First of all, be aware that many of the panels fill up quickly so use the Music Biz online schedule to set your schedule ahead of time. Do a little bit of research on the panelists — who are they and what have they accomplished? Often a nugget of wisdom from a very experienced professional will save you thousands of dollars or more over the course of your career.


Music Biz uses the philosophy that when more artists attend conferences, the companies in attendance learn more about the industry from their creative perspective – often helping that company (whether it be a label, streaming service, etc.) to grow. Can you share your thoughts on this?
There is a term that was coined a few years ago – “the pull economy.” To sum up the idea, companies no longer “push” themselves into the marketplace. Instead, they “pull” customers and clients to them with their reputation, authenticity and transparency.

I think that concept is slowly being embraced by the music industry as well. Many large music companies such as labels and DSPs are beginning to take a creative-friendly stance. They know that their function is to connect the end user with great music, content and experiences. The user is in control, and the companies have to give them what they want.

Consumers now have too many choices to be forced into liking a certain thing. If your music is great, great music companies will find a way to get it into the hands of people who love it, while providing both parties with a pleasant experience of their service or technology. Artists who understand the music business have an opportunity to add value to that process through their feedback and participation.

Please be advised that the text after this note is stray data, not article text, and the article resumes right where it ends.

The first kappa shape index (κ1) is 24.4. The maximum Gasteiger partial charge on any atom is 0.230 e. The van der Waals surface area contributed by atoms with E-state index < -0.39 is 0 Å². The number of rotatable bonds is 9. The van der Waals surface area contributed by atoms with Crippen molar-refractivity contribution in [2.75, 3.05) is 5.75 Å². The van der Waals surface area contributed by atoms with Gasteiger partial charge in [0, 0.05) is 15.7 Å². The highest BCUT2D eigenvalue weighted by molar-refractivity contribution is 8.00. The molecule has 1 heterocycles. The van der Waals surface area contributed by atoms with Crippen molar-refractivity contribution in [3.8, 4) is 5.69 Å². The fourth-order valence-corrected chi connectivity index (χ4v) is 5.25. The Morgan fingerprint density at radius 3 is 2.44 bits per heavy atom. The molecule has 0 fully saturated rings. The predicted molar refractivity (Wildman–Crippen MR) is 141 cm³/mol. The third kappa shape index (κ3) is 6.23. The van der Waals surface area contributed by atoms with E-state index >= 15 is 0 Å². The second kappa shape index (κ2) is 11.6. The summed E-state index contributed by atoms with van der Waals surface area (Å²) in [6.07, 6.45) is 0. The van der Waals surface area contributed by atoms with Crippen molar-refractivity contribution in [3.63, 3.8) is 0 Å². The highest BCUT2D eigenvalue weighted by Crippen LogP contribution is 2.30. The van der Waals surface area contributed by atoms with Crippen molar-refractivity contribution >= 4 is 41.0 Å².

As an artist and a business owner, how have conferences helped you personally succeed? Any personal Music Biz Conference stories?
To be quite honest, last year was the first year I was able to attend. I had just opened HOME, and I was pretty deep in the weeds. When I got there, I ran into so many industry friends that I had not seen since the HOME startup phase got so intense. Of course, I had some of my own promo material with me, and I was able to tell them personally how much I would appreciate if they came by and checked out the space. That definitely turned into a few members and helped cultivate long term business development.


What would you tell an artist who may be on the fence about investing in attending a conference?
Conferences help you understand the playing field on a business level, learn who the players are, and get yourself into the game. The sooner you invest in yourself, the sooner other people are going to invest in you.This goes for artists who are on the fence about joining HOME as well — if you don’t understand the cost of enhancing your personal brand as a business, it is hard to understand the value of something like a conference, a trade organization, or a professional community.

You need more opportunities for your music. What opportunities? Live? Licensing? Publishing? You name it, and they’re all at the Music Biz Conference looking to make connections. What are you going to tell them when you meet them? Are you going to sound like an artist who is well informed and has SMART business goals? What value are you going to be able to add to their business?


Our Attendee All-Access Series checks in with previous Music Biz Conference attendees to discuss their past Conference experiences and give first-timers a taste of what they can expect at Music Biz 2019. You can also read previous All-Access articles from IMMF Advisor Jake Beaumont-Nesbitt, SB Projects’ Jackie Augustus, Codiscos/Tropisounds’ Dennis Murcia, and Sodatone’s Jerry Zhang.

Music Biz 2019 will return to Nashville May 5-8 at the elegant JW Marriott in the heart of downtown Nashville. The music industry’s premier event, Music Biz offers a platform for the commerce, content, and creative sectors to network, get on the cutting edge of the latest trends, and meet with trading partners. For the most up-to-date Conference information, visit To register for the 2019 event, go to